Bluefield Project to Cure Frontotemporal Dementia Gets $1.2M to Advance FTD Blood Testing

Bluefield Project to Cure Frontotemporal Dementia Gets $1.2M to Advance FTD Blood Testing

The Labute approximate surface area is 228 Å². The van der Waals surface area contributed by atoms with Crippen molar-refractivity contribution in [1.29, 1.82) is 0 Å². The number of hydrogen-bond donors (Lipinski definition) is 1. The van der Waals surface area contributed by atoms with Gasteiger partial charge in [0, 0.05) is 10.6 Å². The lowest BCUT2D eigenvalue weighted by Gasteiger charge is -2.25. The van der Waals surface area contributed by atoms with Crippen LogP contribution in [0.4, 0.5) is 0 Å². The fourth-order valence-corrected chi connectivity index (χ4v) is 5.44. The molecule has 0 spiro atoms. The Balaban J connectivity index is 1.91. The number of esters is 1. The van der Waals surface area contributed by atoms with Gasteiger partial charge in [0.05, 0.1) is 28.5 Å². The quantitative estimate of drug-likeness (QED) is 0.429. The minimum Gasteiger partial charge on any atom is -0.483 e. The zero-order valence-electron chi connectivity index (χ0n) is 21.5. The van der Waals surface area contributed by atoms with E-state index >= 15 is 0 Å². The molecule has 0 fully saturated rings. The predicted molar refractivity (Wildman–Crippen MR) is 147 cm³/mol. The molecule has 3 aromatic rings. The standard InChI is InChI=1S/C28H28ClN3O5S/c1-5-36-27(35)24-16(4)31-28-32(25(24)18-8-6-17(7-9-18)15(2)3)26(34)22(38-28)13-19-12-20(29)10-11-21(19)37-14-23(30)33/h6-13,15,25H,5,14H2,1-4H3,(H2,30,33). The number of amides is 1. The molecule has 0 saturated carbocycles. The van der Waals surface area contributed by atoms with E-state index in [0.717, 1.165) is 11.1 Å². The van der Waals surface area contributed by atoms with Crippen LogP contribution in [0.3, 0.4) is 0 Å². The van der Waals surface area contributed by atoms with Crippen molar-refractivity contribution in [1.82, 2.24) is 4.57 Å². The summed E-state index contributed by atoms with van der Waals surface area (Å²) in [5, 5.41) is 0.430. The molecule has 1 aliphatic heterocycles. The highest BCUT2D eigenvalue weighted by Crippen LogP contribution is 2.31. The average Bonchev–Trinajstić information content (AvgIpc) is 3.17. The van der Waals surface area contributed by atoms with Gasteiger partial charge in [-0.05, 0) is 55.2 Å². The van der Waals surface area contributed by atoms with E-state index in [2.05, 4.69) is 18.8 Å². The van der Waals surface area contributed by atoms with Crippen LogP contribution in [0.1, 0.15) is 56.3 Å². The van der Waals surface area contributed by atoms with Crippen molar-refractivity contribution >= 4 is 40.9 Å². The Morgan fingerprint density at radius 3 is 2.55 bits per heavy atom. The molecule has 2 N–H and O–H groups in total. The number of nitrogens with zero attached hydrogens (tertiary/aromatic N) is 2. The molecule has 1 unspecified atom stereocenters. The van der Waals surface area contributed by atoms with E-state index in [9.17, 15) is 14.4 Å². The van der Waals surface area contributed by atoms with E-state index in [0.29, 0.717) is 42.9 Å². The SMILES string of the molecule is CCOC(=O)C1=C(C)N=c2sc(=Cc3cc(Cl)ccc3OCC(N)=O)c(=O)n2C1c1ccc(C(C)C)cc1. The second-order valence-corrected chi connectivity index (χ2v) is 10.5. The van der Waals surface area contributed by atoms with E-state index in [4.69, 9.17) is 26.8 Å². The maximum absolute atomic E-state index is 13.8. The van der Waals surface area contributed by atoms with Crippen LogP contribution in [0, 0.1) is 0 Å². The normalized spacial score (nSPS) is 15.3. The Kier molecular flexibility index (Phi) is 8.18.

The Bluefield Project to Cure FTD will receive $1.2 million from the Alzheimer’s Drug Discovery Foundation (ADDF) to validate an exploratory blood test in frontotemporal dementia (FTD). The award is the first FTD investment through the foundation's Diagnostics Accelerator, a venture philanthropy vehicle to advance the development of diagnostics and novel biomarkers for early detection of Alzheimer’s disease and other dementias. FTD is the most common form of dementia for individuals under 60. Launched last July with seed money from philanthropist Bill Gates and others, the $50-million Diagnostic Accelerator will invest up to $5 million in efforts to develop biomarkers — measurable indicators of the severity or presence of disease — for FTD. The initiative announced its FTD focus in partnership with the Association for Frontotemporal Degeneration (AFTD) in January. The nonprofit Bluefield project seeks to translate FTD investigations into the development of therapies that target disease caused by GRN gene mutations. This gene provides instructions for making a protein called granulin (also known as progranulin), present in many different tissues in the body where it helps control cell growth, division, and survival. GRN-related FTD is characterized by behavioral changes, and sometimes speech and language problems. There are currently no treatments that modify the disease. Biomarkers are essential to treatment development. The few biomarkers currently available are measured by tests in cerebral spinal fluid (CSF, the fluid that surrounds the brain and spinal cord) and neuroimaging scans. Such examinations are invasive and relatively expensive, and aren’t standard in general practice. Blood-based biomarkers, the focus of the Bluefield project, w
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